UN asks Sudan, South Sudan to de-escalate tensions
The United Nations called Friday for Sudan and South Sudan to recommit to negotiations to settle the flare up in violence after Khartoum bombed a refuge camp of the south, inflicting unknown casualties, dpa reported.
Herve Ladsous, UN undersecretary general for peacekeeping operations, briefed the UN Security Council on the attack, in which Sudanese warplanes bombed the Yida camp, which housed 20,000 refugees near South Sudan's People's Liberation Army.
Ladsous said: "The only course of action available is to recommit to a peaceful negotiated settlement of outstanding issues and to an immediate de-escalation of the current tensions."
"The situation in Sudan and South Sudan is at a difficult juncture, with very low trust between the countries, heightened rhetoric, and mutual accusations of support to insurgencies in the territory of the other," he said.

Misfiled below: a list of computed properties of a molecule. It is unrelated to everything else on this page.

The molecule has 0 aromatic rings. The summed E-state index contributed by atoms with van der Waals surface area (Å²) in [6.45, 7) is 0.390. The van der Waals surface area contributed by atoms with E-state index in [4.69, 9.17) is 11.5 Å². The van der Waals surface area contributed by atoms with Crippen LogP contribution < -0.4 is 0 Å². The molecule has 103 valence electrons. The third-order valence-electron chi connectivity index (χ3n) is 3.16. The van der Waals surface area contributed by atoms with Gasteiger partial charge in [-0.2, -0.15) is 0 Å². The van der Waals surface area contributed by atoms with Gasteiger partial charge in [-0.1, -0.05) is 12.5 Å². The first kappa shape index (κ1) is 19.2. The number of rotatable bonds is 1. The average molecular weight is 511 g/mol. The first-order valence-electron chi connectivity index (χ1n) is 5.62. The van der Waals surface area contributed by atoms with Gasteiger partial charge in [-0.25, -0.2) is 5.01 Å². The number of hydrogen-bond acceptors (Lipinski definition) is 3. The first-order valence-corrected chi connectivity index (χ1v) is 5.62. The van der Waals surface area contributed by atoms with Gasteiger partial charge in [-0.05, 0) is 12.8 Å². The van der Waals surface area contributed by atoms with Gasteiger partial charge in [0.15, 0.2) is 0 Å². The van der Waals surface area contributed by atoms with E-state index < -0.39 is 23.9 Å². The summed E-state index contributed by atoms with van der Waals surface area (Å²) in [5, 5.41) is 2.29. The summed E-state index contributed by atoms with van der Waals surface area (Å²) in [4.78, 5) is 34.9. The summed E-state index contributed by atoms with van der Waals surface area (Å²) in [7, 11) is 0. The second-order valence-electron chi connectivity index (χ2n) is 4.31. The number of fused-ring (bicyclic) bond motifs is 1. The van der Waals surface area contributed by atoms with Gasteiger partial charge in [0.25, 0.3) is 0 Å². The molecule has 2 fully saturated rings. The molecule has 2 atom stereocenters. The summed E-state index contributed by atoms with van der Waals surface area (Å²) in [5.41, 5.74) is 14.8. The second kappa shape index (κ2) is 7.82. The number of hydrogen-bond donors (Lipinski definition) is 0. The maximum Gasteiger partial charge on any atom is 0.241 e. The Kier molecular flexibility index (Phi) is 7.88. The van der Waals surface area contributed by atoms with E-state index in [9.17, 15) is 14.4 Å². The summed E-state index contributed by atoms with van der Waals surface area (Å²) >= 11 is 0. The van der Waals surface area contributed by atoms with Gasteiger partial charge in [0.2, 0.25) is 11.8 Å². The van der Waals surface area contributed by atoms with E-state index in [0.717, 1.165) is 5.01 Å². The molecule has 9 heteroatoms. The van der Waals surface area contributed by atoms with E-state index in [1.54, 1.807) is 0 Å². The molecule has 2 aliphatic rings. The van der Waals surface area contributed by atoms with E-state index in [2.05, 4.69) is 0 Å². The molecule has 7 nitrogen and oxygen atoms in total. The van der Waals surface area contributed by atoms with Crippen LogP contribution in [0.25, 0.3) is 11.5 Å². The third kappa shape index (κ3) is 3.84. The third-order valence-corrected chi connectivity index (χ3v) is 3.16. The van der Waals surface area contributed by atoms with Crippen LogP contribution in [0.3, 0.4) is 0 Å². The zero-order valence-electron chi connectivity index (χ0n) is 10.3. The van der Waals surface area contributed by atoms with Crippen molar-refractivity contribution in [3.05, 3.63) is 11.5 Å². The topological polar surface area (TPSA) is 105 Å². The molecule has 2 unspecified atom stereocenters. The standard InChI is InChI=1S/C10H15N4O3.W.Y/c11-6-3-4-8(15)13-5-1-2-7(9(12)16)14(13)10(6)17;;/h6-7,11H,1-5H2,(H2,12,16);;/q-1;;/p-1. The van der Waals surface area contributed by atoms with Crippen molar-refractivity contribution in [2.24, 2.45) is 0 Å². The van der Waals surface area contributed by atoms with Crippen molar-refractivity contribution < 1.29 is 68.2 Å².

In Geneva, the High Commissioner for Human Rights, Navi Pillay, called for an investigation into the bombing on Thursday. Pillay said information available so far suggested that the bombing may amount to an international crime or serious human rights violation.
The Enough Project, a Washington-based human rights group, called on the UN Security Council to impose and "aggressively" enforce a ban on military flights to some areas in Sudan and South Sudan. The UN has imposed such a flight ban over Sudan's Darfur region.
"Sudan has now expanded its aerial bombing across sovereign borders," said John Prendergast, co-founder of the Enough Project. "This is a genuine and immediate threat to international peace and security. This impending crisis was precisely the kind of situation the UN Security Council was created to counter."